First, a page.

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Conflicting reports emerge over whether Cyprus plans to sell off $525 million worth of gold reserves.
BRUSSELS, Belgium — In Cyprus, it's come to this: the government's considering selling off its gold.
At least, that's what the European Commission has advised to come up with ever more money to save the struggling Meditarranean country, according to an EC document leaked to the media Thursday.
What the Cypriot government really intends to do has been much source of debate.
The leaked document shows that the EU-Cyprus mess is far from over. The country's bailout needs originally estimated at $22 billion are now set at around $30 billion.
Cyprus' own contribution to its bailout has now risen to $17 billion.
The document says that has to come through "restructuring" the banking sector, including grabbing a slice off all deposits over $130,000; increased taxes; sales of state companies; and selling off part of the country's gold reserves.
The gold sale would represent a first in the euro crisis and could become a dangerous precedent.
Bullion sell-offs have been raised before for other highly indebted euro countries, then dropped due to worries they could undermine world gold prices.
Crisis-hit southern European nations have big stocks of gold. Portugal's reserves are valued at around $20 billion and Italy has $125 billion — the world's fourth highest stock.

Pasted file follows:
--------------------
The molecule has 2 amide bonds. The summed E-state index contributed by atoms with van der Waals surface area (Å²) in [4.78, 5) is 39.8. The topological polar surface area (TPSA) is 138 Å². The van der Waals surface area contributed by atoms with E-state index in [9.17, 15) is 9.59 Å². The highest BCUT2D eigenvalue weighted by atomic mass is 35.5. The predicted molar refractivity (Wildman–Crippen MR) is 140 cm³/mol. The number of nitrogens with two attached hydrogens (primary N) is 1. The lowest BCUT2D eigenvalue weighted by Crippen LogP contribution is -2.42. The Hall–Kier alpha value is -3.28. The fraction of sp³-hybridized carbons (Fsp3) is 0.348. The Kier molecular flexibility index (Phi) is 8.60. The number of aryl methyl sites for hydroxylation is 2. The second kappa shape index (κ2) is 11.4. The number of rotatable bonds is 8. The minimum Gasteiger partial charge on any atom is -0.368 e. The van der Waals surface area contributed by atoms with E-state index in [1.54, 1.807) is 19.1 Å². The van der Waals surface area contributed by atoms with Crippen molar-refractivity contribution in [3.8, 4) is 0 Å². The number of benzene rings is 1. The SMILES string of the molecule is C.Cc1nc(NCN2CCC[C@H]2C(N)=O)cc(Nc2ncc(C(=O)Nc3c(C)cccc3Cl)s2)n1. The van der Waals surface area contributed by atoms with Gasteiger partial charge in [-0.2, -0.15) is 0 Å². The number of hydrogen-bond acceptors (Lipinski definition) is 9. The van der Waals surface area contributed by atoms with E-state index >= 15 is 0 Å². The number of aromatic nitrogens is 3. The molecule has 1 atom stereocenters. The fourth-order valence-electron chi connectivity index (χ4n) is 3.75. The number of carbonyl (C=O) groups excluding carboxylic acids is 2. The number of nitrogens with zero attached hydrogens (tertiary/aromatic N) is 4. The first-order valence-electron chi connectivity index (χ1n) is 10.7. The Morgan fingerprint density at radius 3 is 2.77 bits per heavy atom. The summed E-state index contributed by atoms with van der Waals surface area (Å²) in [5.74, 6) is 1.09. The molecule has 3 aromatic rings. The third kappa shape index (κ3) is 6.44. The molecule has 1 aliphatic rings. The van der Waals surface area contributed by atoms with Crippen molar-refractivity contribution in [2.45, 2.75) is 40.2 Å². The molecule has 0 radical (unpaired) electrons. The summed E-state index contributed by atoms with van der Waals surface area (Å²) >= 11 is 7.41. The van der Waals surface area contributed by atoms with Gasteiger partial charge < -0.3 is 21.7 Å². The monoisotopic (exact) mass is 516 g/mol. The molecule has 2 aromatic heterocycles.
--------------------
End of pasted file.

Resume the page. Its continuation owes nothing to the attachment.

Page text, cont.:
Fears they could rush to jettison gold to pay off debts would risk panic on markets.
According to the plan for Cyprus, only a relatively small amount would be sold — worth about $525 million. Even that was enough to send the market down until Cypriot officials came out to say the plan is far from being agreed.
"The Cypriot government put various options forward, including this," spokesman Christos Stylianides told reporters. It was just "one of many" he stressed.
Yet the Central Bank of Cyprus is contradicting the reports.
A spokesperson for the central bank told CNBC on Thursday there was "no such thing being discussed."
"The decision to sell the gold is a decision to be taken by the board of the Central Bank of Cyprus (CBC). No such thing has been discussed or is in the process of being discussed. There are so many rumors flying about and this is just one of them," said Aliki Stylianou.
According to the BBC, Cyprus currently has about 13.9 metric tons of bullion reserves. At current prices, 400 million euros' worth of gold is about 10.36 tons of metal.
Some analysis were left baffled by the decision to include a gold sale in the EU plan.
"My instant reaction to this is 'WTF?'" blogged fund manager Pawel Morski (using the often-cited initials of an expletive expressing disbelief.) "May have an aim other than being a nifty piece of political humiliation, but buggered if I can see what it is."
Adding salt to the wounds of humiliation, perhaps, this news comes amid reports that the value of gold itself is tanking.
Morski was also among those who poured scorn on other elements of the EU Cyprus paper, notably that the economy would shrink by only 12.6 percent over this year and next before starting to grow in 2015.
The confusion over whether Cyprus has or has not agreed to the gold sale and the rest of the island's rescue plan will loom large at a weekend meeting of EU finance ministers in Ireland starting Friday.
They will have more on their plate though. Portugal is seeking more time to pay back its loans and is facing mounting fears of a second bailout, and Slovenia will have to explain how it plans to sort out its banks to avoid becoming the next domino.